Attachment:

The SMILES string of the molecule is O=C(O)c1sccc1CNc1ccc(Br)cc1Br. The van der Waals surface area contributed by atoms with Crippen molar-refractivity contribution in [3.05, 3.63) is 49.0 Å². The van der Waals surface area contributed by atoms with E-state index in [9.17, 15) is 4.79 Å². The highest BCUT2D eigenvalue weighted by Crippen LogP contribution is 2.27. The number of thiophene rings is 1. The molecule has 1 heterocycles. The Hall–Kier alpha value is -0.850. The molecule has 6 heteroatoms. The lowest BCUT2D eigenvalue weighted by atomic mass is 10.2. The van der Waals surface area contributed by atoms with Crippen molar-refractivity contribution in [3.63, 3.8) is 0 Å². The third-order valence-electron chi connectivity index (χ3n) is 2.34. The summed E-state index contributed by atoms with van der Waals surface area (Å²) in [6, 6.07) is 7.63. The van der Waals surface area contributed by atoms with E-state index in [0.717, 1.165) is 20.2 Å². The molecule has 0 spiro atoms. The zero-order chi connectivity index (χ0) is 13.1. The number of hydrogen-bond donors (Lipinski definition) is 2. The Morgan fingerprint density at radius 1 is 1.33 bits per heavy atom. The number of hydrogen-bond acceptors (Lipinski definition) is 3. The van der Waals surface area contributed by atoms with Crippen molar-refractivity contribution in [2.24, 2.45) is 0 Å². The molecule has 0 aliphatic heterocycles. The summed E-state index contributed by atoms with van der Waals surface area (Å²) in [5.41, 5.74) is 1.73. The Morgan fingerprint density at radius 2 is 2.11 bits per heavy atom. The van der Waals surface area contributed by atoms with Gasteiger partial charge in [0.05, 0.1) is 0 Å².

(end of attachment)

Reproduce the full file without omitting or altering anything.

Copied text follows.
The SMILES string of the molecule is O=C(O)c1sccc1CNc1ccc(Br)cc1Br. The van der Waals surface area contributed by atoms with Crippen molar-refractivity contribution in [3.05, 3.63) is 49.0 Å². The van der Waals surface area contributed by atoms with E-state index in [9.17, 15) is 4.79 Å². The highest BCUT2D eigenvalue weighted by Crippen LogP contribution is 2.27. The number of thiophene rings is 1. The molecule has 1 heterocycles. The Hall–Kier alpha value is -0.850. The molecule has 6 heteroatoms. The lowest BCUT2D eigenvalue weighted by atomic mass is 10.2. The van der Waals surface area contributed by atoms with Crippen molar-refractivity contribution in [3.63, 3.8) is 0 Å². The third-order valence-electron chi connectivity index (χ3n) is 2.34. The summed E-state index contributed by atoms with van der Waals surface area (Å²) in [6, 6.07) is 7.63. The van der Waals surface area contributed by atoms with E-state index in [0.717, 1.165) is 20.2 Å². The molecule has 0 spiro atoms. The zero-order chi connectivity index (χ0) is 13.1. The number of hydrogen-bond donors (Lipinski definition) is 2. The Morgan fingerprint density at radius 1 is 1.33 bits per heavy atom. The number of hydrogen-bond acceptors (Lipinski definition) is 3. The van der Waals surface area contributed by atoms with Crippen molar-refractivity contribution in [2.24, 2.45) is 0 Å². The molecule has 0 aliphatic heterocycles. The summed E-state index contributed by atoms with van der Waals surface area (Å²) in [5.41, 5.74) is 1.73. The Morgan fingerprint density at radius 2 is 2.11 bits per heavy atom. The van der Waals surface area contributed by atoms with Gasteiger partial charge in [0.05, 0.1) is 0 Å².